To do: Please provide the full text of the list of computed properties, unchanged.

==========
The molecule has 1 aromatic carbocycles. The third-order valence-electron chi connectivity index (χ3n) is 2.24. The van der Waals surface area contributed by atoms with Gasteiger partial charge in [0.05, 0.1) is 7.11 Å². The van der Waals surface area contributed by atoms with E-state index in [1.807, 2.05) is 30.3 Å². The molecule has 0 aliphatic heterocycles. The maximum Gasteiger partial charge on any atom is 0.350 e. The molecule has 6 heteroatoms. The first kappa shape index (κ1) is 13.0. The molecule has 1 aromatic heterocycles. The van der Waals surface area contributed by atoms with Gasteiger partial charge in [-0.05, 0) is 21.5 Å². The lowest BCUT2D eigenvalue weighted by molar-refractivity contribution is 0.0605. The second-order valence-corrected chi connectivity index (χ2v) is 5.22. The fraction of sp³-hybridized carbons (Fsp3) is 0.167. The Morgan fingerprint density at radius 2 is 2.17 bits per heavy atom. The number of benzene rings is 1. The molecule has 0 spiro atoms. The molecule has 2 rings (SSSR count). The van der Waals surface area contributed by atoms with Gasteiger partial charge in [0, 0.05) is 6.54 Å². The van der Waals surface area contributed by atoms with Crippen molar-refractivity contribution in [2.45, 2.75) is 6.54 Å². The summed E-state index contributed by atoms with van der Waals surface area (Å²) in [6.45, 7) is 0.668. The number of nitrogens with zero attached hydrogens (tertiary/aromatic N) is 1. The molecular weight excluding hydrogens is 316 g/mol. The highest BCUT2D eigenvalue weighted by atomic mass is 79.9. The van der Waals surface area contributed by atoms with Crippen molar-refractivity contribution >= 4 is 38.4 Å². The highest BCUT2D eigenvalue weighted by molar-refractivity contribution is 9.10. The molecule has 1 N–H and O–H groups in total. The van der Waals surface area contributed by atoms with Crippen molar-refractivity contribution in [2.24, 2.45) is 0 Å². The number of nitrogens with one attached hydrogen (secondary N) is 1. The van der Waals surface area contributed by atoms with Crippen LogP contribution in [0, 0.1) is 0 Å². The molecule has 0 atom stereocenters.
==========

The molecule has 1 aromatic carbocycles. The third-order valence-electron chi connectivity index (χ3n) is 2.24. The van der Waals surface area contributed by atoms with Gasteiger partial charge in [0.05, 0.1) is 7.11 Å². The van der Waals surface area contributed by atoms with E-state index in [1.807, 2.05) is 30.3 Å². The molecule has 0 aliphatic heterocycles. The maximum Gasteiger partial charge on any atom is 0.350 e. The molecule has 6 heteroatoms. The first kappa shape index (κ1) is 13.0. The molecule has 1 aromatic heterocycles. The van der Waals surface area contributed by atoms with Gasteiger partial charge in [-0.05, 0) is 21.5 Å². The lowest BCUT2D eigenvalue weighted by molar-refractivity contribution is 0.0605. The second-order valence-corrected chi connectivity index (χ2v) is 5.22. The fraction of sp³-hybridized carbons (Fsp3) is 0.167. The Morgan fingerprint density at radius 2 is 2.17 bits per heavy atom. The number of benzene rings is 1. The molecule has 0 spiro atoms. The molecule has 2 rings (SSSR count). The van der Waals surface area contributed by atoms with Gasteiger partial charge in [0, 0.05) is 6.54 Å². The van der Waals surface area contributed by atoms with Crippen molar-refractivity contribution in [2.45, 2.75) is 6.54 Å². The summed E-state index contributed by atoms with van der Waals surface area (Å²) in [6.45, 7) is 0.668. The number of nitrogens with zero attached hydrogens (tertiary/aromatic N) is 1. The molecular weight excluding hydrogens is 316 g/mol. The highest BCUT2D eigenvalue weighted by atomic mass is 79.9. The van der Waals surface area contributed by atoms with Crippen molar-refractivity contribution >= 4 is 38.4 Å². The highest BCUT2D eigenvalue weighted by molar-refractivity contribution is 9.10. The molecule has 1 N–H and O–H groups in total. The van der Waals surface area contributed by atoms with Crippen molar-refractivity contribution in [2.24, 2.45) is 0 Å². The number of nitrogens with one attached hydrogen (secondary N) is 1. The van der Waals surface area contributed by atoms with Crippen LogP contribution in [0, 0.1) is 0 Å². The molecule has 0 atom stereocenters.